A timing locked loop with a Gardner TED converging to the steady state value for a square-root raised cosine pulse with excess bandwidth 0.4

Gardner Timing Error Detector: A Non-Data-Aided Version of Zero-Crossing Timing Error Detectors

Timing synchronization plays the role of the heart of a digital communication system. We have already seen how a timing locked loop, commonly known as symbol timing PLL, works where I explained the intuition behind the maximum likelihood Timing Error Detector (TED). A simplified version of maximum likelihood TED, known as Early-Late Timing Error Detector, was also covered before. Today we discuss a different timing synchronization philosophy that is based on zero-crossing principle. It is commonly known as Gardner timing recovery. Background Before we start this topic, I recommend that you read about Pulse Amplitude Modulation (PAM) for an introduction

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Spectrum of the Nyquist pulse and its symbol rate shifted version exhibit a spectral null at 0.5 symbol rate for a 0.5 timing offset

What is a Symbol Timing Offset and How It Distorts the Rx Signal

Timing synchronization is one of the most fascinating topics in the field of digital communications. On the bright side, numerous scientists have contributed towards its body of knowledge due to its crucial role in the successful implementation of communication and storage systems. On the not-so-bright side, this knowledge has grown to an extent that it has also become the least understood and puzzling topic in the grand scheme of things. My objective in this article is to simplify the problem in a clear and intelligible manner, and also refer to some of the most widely used solutions within the explanation.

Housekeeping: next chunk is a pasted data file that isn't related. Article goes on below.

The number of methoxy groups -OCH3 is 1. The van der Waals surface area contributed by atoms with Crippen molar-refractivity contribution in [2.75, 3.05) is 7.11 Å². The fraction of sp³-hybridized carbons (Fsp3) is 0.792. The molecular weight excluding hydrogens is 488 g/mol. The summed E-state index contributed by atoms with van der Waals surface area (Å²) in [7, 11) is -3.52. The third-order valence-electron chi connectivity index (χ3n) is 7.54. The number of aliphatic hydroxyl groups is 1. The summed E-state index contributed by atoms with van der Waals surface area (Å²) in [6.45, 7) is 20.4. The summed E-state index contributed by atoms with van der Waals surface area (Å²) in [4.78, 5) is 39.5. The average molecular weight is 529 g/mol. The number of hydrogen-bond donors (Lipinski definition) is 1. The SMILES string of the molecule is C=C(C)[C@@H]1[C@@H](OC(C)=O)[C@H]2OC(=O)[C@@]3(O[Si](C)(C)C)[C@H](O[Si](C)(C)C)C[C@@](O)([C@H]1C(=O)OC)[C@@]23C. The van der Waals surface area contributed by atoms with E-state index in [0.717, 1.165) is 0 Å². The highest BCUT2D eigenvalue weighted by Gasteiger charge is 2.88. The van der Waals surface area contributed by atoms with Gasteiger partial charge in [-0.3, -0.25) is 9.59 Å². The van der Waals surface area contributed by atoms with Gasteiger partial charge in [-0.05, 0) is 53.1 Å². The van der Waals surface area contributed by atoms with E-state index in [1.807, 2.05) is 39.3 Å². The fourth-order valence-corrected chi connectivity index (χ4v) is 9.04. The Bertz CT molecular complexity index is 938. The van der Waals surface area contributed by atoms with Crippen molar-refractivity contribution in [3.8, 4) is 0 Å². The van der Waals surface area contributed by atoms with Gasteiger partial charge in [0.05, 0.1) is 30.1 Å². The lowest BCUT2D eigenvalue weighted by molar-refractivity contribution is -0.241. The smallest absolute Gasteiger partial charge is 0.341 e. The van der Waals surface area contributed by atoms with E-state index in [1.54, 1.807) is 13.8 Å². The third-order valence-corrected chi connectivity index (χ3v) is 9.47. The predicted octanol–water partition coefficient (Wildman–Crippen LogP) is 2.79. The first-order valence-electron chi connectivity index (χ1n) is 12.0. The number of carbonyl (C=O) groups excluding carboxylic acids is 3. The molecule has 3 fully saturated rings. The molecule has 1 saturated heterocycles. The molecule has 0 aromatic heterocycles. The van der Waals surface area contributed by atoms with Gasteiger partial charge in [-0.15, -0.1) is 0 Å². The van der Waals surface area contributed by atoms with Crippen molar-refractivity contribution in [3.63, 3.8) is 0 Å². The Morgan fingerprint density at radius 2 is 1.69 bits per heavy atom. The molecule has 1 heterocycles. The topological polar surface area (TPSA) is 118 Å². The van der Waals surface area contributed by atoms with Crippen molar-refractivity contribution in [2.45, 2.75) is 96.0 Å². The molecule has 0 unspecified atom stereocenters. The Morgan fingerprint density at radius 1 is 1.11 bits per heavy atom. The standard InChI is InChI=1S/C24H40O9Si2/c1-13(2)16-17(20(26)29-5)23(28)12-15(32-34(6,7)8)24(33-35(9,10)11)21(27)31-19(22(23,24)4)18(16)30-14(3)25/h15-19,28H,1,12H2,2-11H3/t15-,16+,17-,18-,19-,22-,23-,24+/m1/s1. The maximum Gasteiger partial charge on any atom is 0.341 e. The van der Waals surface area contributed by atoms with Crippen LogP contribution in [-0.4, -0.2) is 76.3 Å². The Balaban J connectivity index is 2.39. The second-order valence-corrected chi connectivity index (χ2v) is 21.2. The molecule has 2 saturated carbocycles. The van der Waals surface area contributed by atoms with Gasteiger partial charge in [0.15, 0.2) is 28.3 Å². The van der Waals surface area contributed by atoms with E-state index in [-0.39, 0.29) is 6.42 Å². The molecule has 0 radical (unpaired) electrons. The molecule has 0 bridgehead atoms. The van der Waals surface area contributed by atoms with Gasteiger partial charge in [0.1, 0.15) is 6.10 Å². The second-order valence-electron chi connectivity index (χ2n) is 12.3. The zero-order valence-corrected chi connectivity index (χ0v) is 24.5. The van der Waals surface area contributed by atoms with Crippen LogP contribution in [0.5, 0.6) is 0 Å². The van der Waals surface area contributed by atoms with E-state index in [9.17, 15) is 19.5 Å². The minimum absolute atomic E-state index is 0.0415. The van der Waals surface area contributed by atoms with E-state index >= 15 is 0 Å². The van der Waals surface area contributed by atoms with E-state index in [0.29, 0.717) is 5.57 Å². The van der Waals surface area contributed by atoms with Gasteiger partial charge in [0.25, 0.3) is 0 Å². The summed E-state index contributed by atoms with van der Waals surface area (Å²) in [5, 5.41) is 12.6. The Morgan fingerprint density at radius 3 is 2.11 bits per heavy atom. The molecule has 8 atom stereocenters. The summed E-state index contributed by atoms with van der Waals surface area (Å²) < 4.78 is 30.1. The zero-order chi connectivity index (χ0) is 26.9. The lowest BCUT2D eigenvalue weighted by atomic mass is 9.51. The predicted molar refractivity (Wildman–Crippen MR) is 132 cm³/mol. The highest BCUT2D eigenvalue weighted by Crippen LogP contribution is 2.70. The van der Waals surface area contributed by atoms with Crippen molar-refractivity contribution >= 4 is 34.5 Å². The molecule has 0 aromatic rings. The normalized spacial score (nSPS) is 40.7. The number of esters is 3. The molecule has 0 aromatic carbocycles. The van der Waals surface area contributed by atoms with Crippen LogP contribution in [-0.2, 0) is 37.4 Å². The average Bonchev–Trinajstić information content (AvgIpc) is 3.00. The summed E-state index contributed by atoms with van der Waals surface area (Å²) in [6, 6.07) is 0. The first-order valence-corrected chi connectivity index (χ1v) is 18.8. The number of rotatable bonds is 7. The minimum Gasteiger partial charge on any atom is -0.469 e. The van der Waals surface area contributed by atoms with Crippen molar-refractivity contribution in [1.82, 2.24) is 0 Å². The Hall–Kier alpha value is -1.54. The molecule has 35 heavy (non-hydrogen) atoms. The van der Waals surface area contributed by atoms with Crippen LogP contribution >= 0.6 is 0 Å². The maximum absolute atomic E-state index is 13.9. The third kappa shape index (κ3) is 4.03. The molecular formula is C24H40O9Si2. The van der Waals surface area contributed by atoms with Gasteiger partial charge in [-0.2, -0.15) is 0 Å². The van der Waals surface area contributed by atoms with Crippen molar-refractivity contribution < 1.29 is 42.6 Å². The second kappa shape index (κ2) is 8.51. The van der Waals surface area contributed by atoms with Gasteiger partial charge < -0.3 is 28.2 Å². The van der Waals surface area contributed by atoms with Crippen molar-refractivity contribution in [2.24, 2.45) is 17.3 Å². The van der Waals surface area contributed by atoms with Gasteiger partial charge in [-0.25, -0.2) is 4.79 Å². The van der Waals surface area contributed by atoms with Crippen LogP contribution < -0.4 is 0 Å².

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A block diagram for the implementation of the feedforward phase estimator

How to Estimate the Carrier Phase

In this article, I will describe how to estimate the carrier phase from an incoming waveform in a feedforward manner. This algorithm utilizes a sequence of known pilot symbols embedded within the signal along with the unknown data symbols. Such a signal is sent over a link in the form of separate packets in burst mode wireless communications. In most such applications with short packets, the phase offset $\theta_\Delta$ remains constant throughout the duration of the packet and a single shot estimator is enough for its compensation. Here, the primary task of the designer is to develop this closed-form expression

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Classification of carrier frequency synchronization algorithms

Classification of Carrier Frequency Synchronization Techniques

We have discussed before that carrier phase synchronization is done at the end of the Rx signal processing chain due to the very nature of the DSP implementation. And that almost all DSP based phase synchronization algorithms are timing-aided. Timing acquisition implies knowing the symbol boundaries in the Rx sampled waveform which is equivalent to identifying the optimal sampling instants where the eye opening is maximum and Inter-Symbol Interference (ISI) from the neighbouring symbols is zero. In the case of Carrier Frequency Synchronization (CFO), this is not true. From a previous post on the effect of CFO, we know that

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A discrete-time integrator implemented through a forward difference and a backward difference technique

Discrete-Time Integrators

An integrator is a very important filter that proves useful in implementation of many blocks of a communication receiver such as symbol timing synchronization and Phase-Locked Loop (PLL). It is an inverse operation to a differentiator that is also used in many signal processing applications such as FM demodulation and image processing. In continuous-time case, an integrator finds the area under the curve of a signal amplitude. A discrete-time system deals with just the signal samples and hence a discrete-time integrator serves the purpose of collecting a running sum of past samples for an input signal. Looking at an infinitesimally

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